The ratel, or honey badger (Mellivora capensis), looks somewhat more like a shabby-coated skunk (minus the white stripes on the back) than a badger. It is similar in size to the European badger. Ratels can be found in the Majami'al-Hadb Reserve.
Land, Air, and Sea
Saudi Arabia is also home to 60 lizard species, 34 snake species, nine turtle species, and seven amphibian species (four toad species and three frog species). Species of lizards include the Egyptian spiny-tailed lizard (Uromastyx aegyptia microlepis), the spiny-tailed lizard (Uromastyx aegyptia, aka Dhub), Zarudnyi's Worm Lizard (Diplometopon zarudnyi), the Yemen Monitor Lizard (Varanus yemenensis), 18 types of gecko, etc. The rare or endangered snake species include the Brahminy blind snake (Ramphotyphlops braminus), elegant racer (Coluber elegantissimus), small- scaled burrowing asp (Atractaspis microlepidota), and desert cobra (Walterinnesia aegyptia).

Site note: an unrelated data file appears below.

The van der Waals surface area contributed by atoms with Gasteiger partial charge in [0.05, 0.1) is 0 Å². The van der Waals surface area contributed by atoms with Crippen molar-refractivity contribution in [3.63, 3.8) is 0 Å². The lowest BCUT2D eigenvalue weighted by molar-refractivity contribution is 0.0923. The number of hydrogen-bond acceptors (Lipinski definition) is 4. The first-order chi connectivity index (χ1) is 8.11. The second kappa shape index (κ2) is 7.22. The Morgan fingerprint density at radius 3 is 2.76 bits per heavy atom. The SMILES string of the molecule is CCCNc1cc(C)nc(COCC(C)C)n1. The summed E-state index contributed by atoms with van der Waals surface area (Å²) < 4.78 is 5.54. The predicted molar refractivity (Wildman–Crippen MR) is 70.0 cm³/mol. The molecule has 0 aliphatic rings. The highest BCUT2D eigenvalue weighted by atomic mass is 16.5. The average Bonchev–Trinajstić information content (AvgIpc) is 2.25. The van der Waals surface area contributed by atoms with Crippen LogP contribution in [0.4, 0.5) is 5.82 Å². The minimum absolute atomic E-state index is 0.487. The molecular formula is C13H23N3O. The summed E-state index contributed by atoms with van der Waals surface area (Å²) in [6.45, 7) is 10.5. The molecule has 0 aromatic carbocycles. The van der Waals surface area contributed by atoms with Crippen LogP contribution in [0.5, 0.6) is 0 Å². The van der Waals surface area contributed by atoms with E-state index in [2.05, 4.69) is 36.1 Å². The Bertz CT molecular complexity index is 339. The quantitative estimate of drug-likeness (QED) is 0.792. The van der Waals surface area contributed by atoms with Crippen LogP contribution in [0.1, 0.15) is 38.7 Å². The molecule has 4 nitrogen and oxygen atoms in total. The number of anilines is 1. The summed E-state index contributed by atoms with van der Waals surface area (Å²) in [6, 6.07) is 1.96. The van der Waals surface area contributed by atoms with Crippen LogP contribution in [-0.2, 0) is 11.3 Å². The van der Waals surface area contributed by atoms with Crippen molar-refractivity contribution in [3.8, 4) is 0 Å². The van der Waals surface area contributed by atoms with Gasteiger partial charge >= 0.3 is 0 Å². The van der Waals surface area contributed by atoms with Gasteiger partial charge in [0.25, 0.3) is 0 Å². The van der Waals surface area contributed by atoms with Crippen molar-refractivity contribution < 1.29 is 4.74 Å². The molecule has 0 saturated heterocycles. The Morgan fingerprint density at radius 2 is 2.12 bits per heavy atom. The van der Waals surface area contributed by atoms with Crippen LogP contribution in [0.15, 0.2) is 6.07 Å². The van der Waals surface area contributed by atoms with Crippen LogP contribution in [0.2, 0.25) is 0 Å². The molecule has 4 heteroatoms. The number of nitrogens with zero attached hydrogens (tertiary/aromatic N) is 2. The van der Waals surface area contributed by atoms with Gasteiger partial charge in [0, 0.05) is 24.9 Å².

Saudi Arabia is on important north-south and east-west migratory pathways, so during migrations, the Kingdom can be home to millions of birds. Approximately 180 species of bird are known to breed in the Kingdom, of which 11 are endemic species: Philby's rock partridge (Alectoris philbyi), Arabian red-legged partridge (Alectoris melanocephala), Arabian woodpecker (Dendrocopus dorae), South Arabian wheatear (Oenanthe lugentoides), Arabian accentor (Prunella fagani), Yemen thrush (Turdus menachensis), Yemen warbler (Parisoma buryi), Arabian waxbill (Estrilda rufibarba), Yemen serin (Serinus menachensis), Arabian serin (Serinus rothschildi), and Yemen linnet (Carduelis yemensis). It is also believed that five species found in neighboring areas originate in Saudi Arabia, including: the Arabian warbler (Sylvia leucomelaena leucomelaena, aka Blanford's warbler), Abyssinian sunbird (Nectarinia habessinica), white-breasted white-eye (Zosterops abyssinica), Ruppell's weaver (Ploceus galbula), and Golden-winged grosbeak (Rhynchostruthus socotranus). Non- natives birds resident in the Kingdom include Houbara bustards, golden eagles, osprey, sooty falcons, flamingoes, and more.